Teaching Within Programs

Many of us have either worked in or read about the dangers of working in a silo.  Businesses work to break down the mentality that has people focused on only their piece within the organization.  At PACE programs and courses are much the same, with the danger that people can be focused too narrowly on only their single course.

It’s important to remember that, with only a few exceptions, all PACE courses are delivered within programs, programs that include courses which build on one another to equip students with the knowledge and skills to be successful and competent in the workplace. Within a full-time program, it is advantageous to be aware of  the other courses that are delivered to the class.  Look at commonalities, and tie in concepts in materials so that students see the full picture of how the pieces come together, and not just within a silo.

Every diploma from PACE includes courses which focus on developing written and oral communication skills, as well as courses such as organizational behavior, and business fundamentals.  Each program has a variation on the topic of strategic planning and leadership.  Tying concepts from these courses into your specific course can provide students with more comprehensive and concrete understanding of  work related topics and organizations.

The integration of concepts from across a program, by referring back to concepts already taught or foreshadowing courses to come, helps with the overall student learning experience.


Changes to Course Operations

Change is a constant process everywhere and PACE is no exception.  Starting in January, we are making two changes to our courses that will directly impact instructors.   After conducting surveys of instructors and engaging in focus group discussion both in house and with instructor groups, we are making changes to attendance tracking, and late assignment penalties.


Effective January, 2018, attendance is no longer required for any PACE course.  (With the exception of seminars)

Instructors may want to continue to track attendance for their own purposes, particularly as it relates to participation grades, but there is no requirement to submit this information to PACE.  It is essential that instructors still notify PACE administration of any concerns regarding student attendance (late arrivals or not attending classes) on an ongoing basis to allow for timely intervention for any issues.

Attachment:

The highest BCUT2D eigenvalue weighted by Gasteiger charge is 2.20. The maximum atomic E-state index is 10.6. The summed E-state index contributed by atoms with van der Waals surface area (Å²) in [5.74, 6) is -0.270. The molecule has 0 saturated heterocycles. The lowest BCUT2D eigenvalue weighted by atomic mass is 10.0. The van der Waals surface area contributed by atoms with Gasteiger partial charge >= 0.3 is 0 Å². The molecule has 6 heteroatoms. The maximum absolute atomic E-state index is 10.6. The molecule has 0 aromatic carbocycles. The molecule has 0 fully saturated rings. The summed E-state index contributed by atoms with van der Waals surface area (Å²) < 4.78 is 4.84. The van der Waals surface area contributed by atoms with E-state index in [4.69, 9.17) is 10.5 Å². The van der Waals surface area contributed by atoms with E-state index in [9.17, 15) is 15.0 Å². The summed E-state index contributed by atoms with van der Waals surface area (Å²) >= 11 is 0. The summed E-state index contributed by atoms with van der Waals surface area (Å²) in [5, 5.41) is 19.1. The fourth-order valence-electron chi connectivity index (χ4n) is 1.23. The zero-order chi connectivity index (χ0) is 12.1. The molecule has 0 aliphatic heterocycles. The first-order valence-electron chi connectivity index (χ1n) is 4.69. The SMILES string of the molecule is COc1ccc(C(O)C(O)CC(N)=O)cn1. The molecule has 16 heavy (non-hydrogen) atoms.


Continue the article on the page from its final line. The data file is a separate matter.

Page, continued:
Late Assignment Penalties

For all courses starting after January 4, 2018, in all programs, there is no longer a late penalty for assignments.

Instead, students who are late without a valid, pre-approved reason, receive a 0.  This change is being introduced to better reflect the workplace; when a supervisor asked for work to be completed, it must be done on time or explained why it is late.  It is also designed to prevent an issue that occurred this past year with students manipulating the due dates of assignments in such a way as it impacted their eligibility for graduation and instructor workload.

This change is not intended to punish students that have a valid reason.  Instructors should act in that role of a supervisor and if there is a valid reason for an extension, such as a medical issue or death in a family, make adjustments to the due date – with best practice saying that this should be communicated in writing so as to have a paper trail!

The new late policy is included in the student handbook, January, 2018, edition, which can be viewed on the PACE website.  Students who cannot meet a deadline must contact the instructor no less than 24 hours in advance of the deadline to ask for an extension, providing a legitimate reason.

Instructor feedback has been helpful in helping to grow and improve our programs and we will communicate some additional changes for the Spring term in the coming months.  We are currently reviewing feedback from instructors about participation grading, grammar and spelling, and other assignment components with a view to improving expectations across all programs over  the coming year.

Your help in improving our systems, and in delivering our courses, has been invaluable in 2017.  Thank you for being a part of the PACE team, best wishes for the New Year.

Copyright & Nexus

Last week we had our third copyright information session for PACE instructors.  Thank you to all who’ve attended over the past month, and a special thank you to our Copyright office, an invaluable resource for all of us!

If you weren’t able to attend, there are three short tips to consider as you put your material on Nexus:

  • Instead of posting content, share a link!

A link is not copyrighted.  This is the safest and best way to share content with our students.

  • Link to the U of W library if you can

The library has a large amount of electronic content, including journals and articles.  It can be access through the U of W’s main website, and allows for linking to content using your, and student’s, U of W email address.

  • Last resort, relying on copyright exceptions